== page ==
Bass talks fiscal responsibility to Brookline-Mason GOP

3 Jun

BROOKLINE, NH — Republican Charlie Bass came to the Brookline-Mason Republican Committee meeting Thursday to explain how, if elected to represent New Hampshire’s 2nd district in the United States Congress, he would bring fiscal responsibility to Washington and put a halt to irresponsible government spending.

For the approximately nine members of the local Republican group who attended Bass’ speech, there was more to discuss than candidate aspirations.

Bass speaks to members of the Brookline-Mason Republican committee.

Bass served in Congress from 1994 to 2006, and many of the New Hampshire residents who showed up to the meeting at the Brookline Firehouse had questions about his previous voting record in Congress, at times criticizing him for not taking more typically conservative stances on issues such as immigration or oil drilling.

But in general, the tone was anti-Obama, anti-Democrat and anti-spending. And both Bass and his constituents were in agreement on that.

“Whether you’re a Republican or a Democrat or a liberal or a conservative, it makes no difference,” Bass said. “We just can’t sustain the size of government today.”

Bass called for a more fiscally responsible federal budget, promotion of clean energy, job creation and for a “repeal and re-work” of the health care bill.

“There’s no discussion about it,” Bass said of federal deficit spending initiated by Democrats. “It’s a ‘don’t worry be happy’ attitude.”

He spoke to a Republican group who also voiced their own complaints, speaking in opposition to illegal immigration and temporary workers who they said threatened their jobs.

Bass spoke to members of the Brookline Mason GOP meeting at the local firehouse.

“America is us,” said one angry member. “America is people also collecting health care from Barack. America is now Barack’s aunt, who is here forever.”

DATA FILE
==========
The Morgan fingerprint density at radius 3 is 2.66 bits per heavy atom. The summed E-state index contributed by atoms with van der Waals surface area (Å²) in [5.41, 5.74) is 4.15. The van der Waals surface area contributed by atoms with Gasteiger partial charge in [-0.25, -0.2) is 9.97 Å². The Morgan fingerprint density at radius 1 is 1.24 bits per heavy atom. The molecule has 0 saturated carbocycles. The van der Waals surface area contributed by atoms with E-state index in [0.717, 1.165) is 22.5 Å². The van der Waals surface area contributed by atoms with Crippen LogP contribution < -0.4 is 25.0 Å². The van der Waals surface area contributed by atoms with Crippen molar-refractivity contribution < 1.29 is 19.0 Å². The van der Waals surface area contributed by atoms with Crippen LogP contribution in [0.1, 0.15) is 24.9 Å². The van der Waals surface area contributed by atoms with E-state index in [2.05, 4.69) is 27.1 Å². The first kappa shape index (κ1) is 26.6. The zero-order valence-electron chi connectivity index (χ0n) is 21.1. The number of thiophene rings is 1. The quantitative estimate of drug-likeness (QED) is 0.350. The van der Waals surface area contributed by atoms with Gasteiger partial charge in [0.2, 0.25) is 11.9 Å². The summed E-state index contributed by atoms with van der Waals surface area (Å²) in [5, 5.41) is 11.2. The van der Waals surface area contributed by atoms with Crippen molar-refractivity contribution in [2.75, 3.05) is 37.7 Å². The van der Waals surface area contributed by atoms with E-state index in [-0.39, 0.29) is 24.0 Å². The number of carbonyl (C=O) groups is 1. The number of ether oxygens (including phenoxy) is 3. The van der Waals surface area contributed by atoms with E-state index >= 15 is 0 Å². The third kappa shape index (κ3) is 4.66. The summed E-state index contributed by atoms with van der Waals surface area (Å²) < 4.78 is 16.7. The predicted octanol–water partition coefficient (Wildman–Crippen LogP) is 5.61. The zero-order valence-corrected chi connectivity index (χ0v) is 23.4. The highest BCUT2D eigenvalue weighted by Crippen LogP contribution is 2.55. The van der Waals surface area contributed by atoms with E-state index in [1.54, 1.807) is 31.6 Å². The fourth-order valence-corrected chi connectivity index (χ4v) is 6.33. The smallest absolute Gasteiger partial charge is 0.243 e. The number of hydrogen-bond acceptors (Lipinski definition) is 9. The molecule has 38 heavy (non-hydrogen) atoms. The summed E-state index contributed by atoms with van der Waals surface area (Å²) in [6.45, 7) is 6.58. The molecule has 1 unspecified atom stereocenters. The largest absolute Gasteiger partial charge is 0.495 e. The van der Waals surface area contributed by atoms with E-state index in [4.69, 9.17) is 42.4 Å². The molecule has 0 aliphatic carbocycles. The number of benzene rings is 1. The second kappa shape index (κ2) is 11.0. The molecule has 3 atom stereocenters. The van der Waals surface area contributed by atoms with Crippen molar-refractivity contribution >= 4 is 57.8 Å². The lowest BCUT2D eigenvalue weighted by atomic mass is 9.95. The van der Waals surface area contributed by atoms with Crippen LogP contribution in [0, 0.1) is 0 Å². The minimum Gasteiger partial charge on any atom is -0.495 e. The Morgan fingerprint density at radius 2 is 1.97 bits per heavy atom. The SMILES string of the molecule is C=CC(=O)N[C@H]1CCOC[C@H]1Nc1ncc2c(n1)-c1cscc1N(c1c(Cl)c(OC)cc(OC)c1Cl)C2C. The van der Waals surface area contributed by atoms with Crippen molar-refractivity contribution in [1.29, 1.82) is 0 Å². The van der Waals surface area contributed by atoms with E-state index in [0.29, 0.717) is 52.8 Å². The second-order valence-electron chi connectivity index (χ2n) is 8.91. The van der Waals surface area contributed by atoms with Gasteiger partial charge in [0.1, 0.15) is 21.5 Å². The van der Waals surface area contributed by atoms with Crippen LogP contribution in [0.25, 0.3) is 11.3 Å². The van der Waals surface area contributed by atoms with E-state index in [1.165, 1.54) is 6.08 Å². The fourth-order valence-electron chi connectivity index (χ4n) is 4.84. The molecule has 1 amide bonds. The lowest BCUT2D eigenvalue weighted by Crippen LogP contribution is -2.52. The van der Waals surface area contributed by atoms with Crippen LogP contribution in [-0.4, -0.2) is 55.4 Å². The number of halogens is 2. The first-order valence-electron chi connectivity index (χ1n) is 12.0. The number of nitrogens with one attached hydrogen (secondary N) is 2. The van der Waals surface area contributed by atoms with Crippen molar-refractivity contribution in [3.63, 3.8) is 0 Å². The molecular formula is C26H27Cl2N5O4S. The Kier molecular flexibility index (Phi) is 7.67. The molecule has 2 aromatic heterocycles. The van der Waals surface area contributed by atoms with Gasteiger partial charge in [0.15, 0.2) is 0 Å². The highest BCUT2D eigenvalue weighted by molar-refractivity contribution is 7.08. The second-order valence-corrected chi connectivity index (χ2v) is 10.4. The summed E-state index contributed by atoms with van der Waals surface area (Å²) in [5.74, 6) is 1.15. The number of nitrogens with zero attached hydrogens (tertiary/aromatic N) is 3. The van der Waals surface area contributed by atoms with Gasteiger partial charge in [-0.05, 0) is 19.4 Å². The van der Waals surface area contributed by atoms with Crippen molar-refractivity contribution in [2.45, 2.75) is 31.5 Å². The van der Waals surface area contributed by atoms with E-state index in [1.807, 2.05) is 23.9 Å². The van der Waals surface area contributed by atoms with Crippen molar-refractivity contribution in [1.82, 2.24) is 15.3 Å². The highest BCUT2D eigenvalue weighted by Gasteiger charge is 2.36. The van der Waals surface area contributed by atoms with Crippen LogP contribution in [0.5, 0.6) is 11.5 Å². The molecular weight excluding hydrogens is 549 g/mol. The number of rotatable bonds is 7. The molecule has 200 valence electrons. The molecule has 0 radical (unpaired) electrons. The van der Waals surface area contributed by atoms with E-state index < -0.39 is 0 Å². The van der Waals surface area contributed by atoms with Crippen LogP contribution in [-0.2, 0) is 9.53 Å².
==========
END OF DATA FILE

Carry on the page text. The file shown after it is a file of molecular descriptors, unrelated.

Bass had to raise his voice to be heard over the noise of a lawnmower while speaking to a group that battled high school graduations and family commitments in trying to achieve quorum at their monthly meeting. The group has hosted Republican candidates for various state and national offices.

“Everyone thinks you need to be a Democrat to be cool,” said Eric Pauer, the group’s secretary, who noted that they now have about 80 members.

Bass emphasized his committment to improving life for New Hampshire’s residents, and his ability to “know what needs to be done right away.”

“I never thought I’d be standing in this room. I never thought I’d be contemplating running for Congress,” he said. “When I left the podium in November of 2006, I honestly never thought I’d enter politics again.”

But he said he decided to run again to deal with the new problems facing the federal government.

“The issue we face today is the impact the change in leadership has had on the fiscal stability of the nation, and having a different approach than how the current leadership has acted is why I am running,” he said.

And the attendants at the meeting certainly agreed with Bass on the dangers of deficit spending and providing unnecessary benefits to individuals. Discussion of an entitlement to permanent disability insurance when an individual has “lost the will to work” drew incredulous laughs from the group, and one man suggested requiring citizens submit to a drug test if they receive government benefits.

“Government is the same creeping giant that is slowly killing us,” the man said. “All my life, government’s been getting bigger and interfering in our freedoms in this country.”

To see Bass’ upcoming campaign events, click here.


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